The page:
However, pretty ladies hear solicitations every day, "I have a nice floor in my house. Come, we'll practice together."
  14. opendoor

    opendoor Well-Known Member

    That´s an perceptional issue, Vincenze ! Simply change "offer to teach" by "work together" or "spend time on the practice floor", or whatelse and you will actually discover a new continent.
    Gssh likes this.
  15. Gssh

    Gssh Well-Known Member

    "That was some good material, but i don't think im ready to try X at a milonga yet. Would you be interested in trying to work some more on this? We can rent floor space at a studio and split the cost 50/50" is probably a more appealing offer. It is actually not that difficult to find practice partners - milongas might work, but in my experience the best combination is meeting people you vaguely know from milongas at workshops of visiting teachers. The fact that they are going to be gone before the material is properly settled and that it is usually much easier to work on stuff with somebody who had been to the same workshop makes practicing more somewhere else an obvious idea.
  16. itwillhappen

    itwillhappen Active Member

    But if so - making an appointment a praktika might be a lot easier. :)
  17. sixela

    sixela Well-Known Member

    Ah yes. Steps. Lots of steps. So that you can impress people with them.

    I'm not so sure that steps are what I would like a private teacher to focus on. If they would use "steps", I would rather hope them to be a means to teach me something else that could use some work.
  18. sixela

    sixela Well-Known Member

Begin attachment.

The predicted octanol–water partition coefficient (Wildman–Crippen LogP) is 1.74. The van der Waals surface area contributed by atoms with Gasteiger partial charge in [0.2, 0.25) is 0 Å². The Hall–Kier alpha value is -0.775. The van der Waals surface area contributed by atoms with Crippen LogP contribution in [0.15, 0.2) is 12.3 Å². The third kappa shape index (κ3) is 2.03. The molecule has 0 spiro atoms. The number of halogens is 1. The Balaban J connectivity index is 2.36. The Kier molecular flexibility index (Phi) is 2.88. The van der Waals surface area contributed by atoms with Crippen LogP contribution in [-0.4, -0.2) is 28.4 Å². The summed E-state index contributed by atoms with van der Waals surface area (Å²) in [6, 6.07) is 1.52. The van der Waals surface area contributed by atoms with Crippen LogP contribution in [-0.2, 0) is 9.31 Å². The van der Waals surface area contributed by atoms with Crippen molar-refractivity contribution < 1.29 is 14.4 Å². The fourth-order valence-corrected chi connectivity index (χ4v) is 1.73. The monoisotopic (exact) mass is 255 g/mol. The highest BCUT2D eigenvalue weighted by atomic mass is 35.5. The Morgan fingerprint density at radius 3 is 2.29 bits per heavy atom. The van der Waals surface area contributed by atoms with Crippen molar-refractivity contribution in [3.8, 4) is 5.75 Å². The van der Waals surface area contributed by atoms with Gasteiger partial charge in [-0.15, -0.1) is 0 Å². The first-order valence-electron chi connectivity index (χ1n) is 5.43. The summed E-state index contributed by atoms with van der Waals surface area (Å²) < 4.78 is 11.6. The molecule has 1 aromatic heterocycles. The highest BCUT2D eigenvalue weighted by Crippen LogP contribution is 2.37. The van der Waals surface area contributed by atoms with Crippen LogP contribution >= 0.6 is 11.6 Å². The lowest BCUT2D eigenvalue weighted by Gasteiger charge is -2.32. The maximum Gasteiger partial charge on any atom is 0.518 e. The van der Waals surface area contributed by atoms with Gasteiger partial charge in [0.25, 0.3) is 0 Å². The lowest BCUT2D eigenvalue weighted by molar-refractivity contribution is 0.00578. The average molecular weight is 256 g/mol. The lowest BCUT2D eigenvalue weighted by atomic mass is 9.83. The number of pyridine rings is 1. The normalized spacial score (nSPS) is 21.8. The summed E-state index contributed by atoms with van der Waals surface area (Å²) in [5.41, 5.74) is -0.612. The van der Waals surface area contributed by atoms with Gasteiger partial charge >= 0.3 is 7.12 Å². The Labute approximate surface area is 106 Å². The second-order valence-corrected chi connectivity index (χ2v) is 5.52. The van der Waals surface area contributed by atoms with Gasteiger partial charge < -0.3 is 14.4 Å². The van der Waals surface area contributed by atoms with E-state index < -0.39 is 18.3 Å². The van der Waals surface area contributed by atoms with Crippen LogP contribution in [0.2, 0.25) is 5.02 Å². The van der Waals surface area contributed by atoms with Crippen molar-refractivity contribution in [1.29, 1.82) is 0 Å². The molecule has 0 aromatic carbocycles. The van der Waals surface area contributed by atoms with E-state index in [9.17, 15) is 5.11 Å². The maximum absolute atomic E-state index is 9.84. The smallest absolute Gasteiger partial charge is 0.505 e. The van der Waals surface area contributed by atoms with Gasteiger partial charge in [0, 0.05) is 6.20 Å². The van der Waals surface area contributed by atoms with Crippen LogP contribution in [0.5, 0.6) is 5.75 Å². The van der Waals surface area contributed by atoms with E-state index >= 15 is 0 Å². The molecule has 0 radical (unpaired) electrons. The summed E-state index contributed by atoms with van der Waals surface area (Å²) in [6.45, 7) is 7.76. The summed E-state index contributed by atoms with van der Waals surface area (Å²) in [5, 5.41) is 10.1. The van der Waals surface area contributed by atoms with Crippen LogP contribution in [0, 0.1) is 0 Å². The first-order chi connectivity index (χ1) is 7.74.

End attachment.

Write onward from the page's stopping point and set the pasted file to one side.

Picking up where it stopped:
I think you just have demonstrated you don't grok peer-to-peer learning at all (or even how knowledge is acquired by the human race. I doubt you're a scientist). And I think you've demonstrated time and again on this forum that you have nothing but scorn for anything you seem not to comprehend.

    Oh, and why would an advanced dancer have to be pretty to teach me something? I'll take beauty before "prettiness" any day, and beauty comes in many forms.
  19. Vincenze

    Vincenze Member

    The couples that I observe practicing together are usually: a wife and her husband, a good dancer and a pretty skilled lady.

    Once a beginner asked me to accompany her to a private lesson. I felt that I wasted my time and money as our goals were completely different.
    I'll practice with a beginner only if she is special.

    If you practice a step with a partner who has been to the same workshop, she can just repeat the sequence. You won't be able to use it on the floor if you don't know how to lead an unsuspecting follower.
  20. sixela

    sixela Well-Known Member

    Oh, because you're "special"?

    You certainly are.

    Yeah -- I bet she had the nerve to insist on also getting something that would have benefited her. And we all know it's a zero sum game, right?

    Where once again, Vincenze bestows upon us the wisdom that it's "All About Them Steps" (and repeating them, like medieval monks copying a Greek classic).

    I think in this particular case you misspelled "hapless".
    Last edited: Apr 25, 2017